Keith Millea
08-12-2010, 05:49 PM
Isn't trusting the new President of Columbia(Uribes secretary of defense)sorta like trusting Robert Gates or Donald Rumsfeld?And what would happen to all those BILLIONS we give Columbia if they said to us adios?Like Jan,I'll believe it when I see it......

Magda Hassan
08-12-2010, 11:51 PM
Yep. Not holding my breath either but it is amazing even to see this sort of theatre going on in such a place as Colombia. No doubt there is much going on behind the scene to remind some people there of their obligations to serve US interests :call:. If not we can look forward to some spectacular kidnappings and other false flags all done by FARC guerrillas of course. Or at least people dressed as them.

Magda Hassan
08-14-2010, 01:36 AM
Colombia offers $260K reward in Bogota car bombing
(AP) – 6 hours ago
BOGOTA, Colombia — Colombia has offered a 500 million peso ($260,000) reward for information leading to those responsible for a car bomb that injured nine people.
President Juan Manuel Santos says authorities are still investigating who may have placed the bomb and what the target was.
Santos said Friday that while the government does not rule out peace talks with illegal armed groups, they will not happen as long as terrorist attacks continue.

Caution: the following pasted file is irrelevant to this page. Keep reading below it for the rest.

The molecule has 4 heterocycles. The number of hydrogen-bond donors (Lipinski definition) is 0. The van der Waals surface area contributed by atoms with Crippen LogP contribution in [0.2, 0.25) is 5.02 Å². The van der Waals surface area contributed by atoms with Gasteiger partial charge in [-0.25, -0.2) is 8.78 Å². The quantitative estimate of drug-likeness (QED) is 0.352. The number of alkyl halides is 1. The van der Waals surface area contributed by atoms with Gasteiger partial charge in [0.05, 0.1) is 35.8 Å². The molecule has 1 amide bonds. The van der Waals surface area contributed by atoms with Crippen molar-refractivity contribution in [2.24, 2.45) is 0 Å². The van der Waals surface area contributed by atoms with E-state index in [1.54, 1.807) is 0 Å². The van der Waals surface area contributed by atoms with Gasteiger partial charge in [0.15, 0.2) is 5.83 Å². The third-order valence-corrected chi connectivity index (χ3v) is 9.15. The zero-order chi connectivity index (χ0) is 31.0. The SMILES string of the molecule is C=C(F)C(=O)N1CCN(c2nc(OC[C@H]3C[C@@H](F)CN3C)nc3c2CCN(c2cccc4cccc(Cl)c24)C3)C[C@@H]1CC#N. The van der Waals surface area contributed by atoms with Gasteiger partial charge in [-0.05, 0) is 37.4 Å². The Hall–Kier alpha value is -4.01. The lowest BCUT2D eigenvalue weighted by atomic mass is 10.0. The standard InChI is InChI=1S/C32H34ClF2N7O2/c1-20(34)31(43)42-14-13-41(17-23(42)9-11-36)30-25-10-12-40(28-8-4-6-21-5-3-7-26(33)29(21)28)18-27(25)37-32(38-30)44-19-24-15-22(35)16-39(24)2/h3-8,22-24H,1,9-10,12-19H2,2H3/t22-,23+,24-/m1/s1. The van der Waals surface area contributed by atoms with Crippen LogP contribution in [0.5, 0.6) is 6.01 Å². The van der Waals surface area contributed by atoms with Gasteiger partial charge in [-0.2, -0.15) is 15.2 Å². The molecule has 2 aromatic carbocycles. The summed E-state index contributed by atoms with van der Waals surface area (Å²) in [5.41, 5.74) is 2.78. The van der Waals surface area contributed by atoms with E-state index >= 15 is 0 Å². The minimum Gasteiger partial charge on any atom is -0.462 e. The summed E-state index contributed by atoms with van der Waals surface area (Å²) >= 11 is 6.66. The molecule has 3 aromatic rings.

He called them "the last bites of a dying dog."
Thursday's blast was the first car bomb in the capital, Bogota, since January 2009.
Some 110 pounds (50 kilograms) of explosives shattered windows in at least 30 buildings and smashed the facade of a bank.
http://www.google.com/hostednews/ap/article/ALeqM5hB4P7UUGsLNmFp0oUyksHevzz02wD9HIP9A00

Keith Millea
08-18-2010, 05:35 PM
This is still not a done deal.The ruling means that the Columbian Congress must vote on the pact.I don't know about the makeup of the Congress,but I bet mucho denaros will be floating around to corrupt the process.Buisness as usual.....

Published on Wednesday, August 18, 2010 by Agence France-Presse (http://www.afp.com/) Court says US-Colombia Base Deal Unconstitutional


BOGOTA – Colombia's constitutional court Tuesday declared a US-Colombian accord that gave the US military access to at least seven Colombian bases to be unconstitutional.


http://www.commondreams.org/files/article_images/court-says-us-colombia-base-deal-unconstitutional.jpgBogota and Washington last October signed a military pact that allows US troops to use Colombian bases, drawing fierce criticism from many Latin American governments who called it an affront to Colombian and Latin American sovereignty. A Colombian now court says US-Colombia base deal was unconstitutional. (AFP)
The court ordered the government to submit the agreement to the Colombian Congress, arguing that it should be executed in the form of an international treaty that would be subject to congressional approval in order to comply with constitutional norms.

The court did not address whether the agreement itself was appropriate.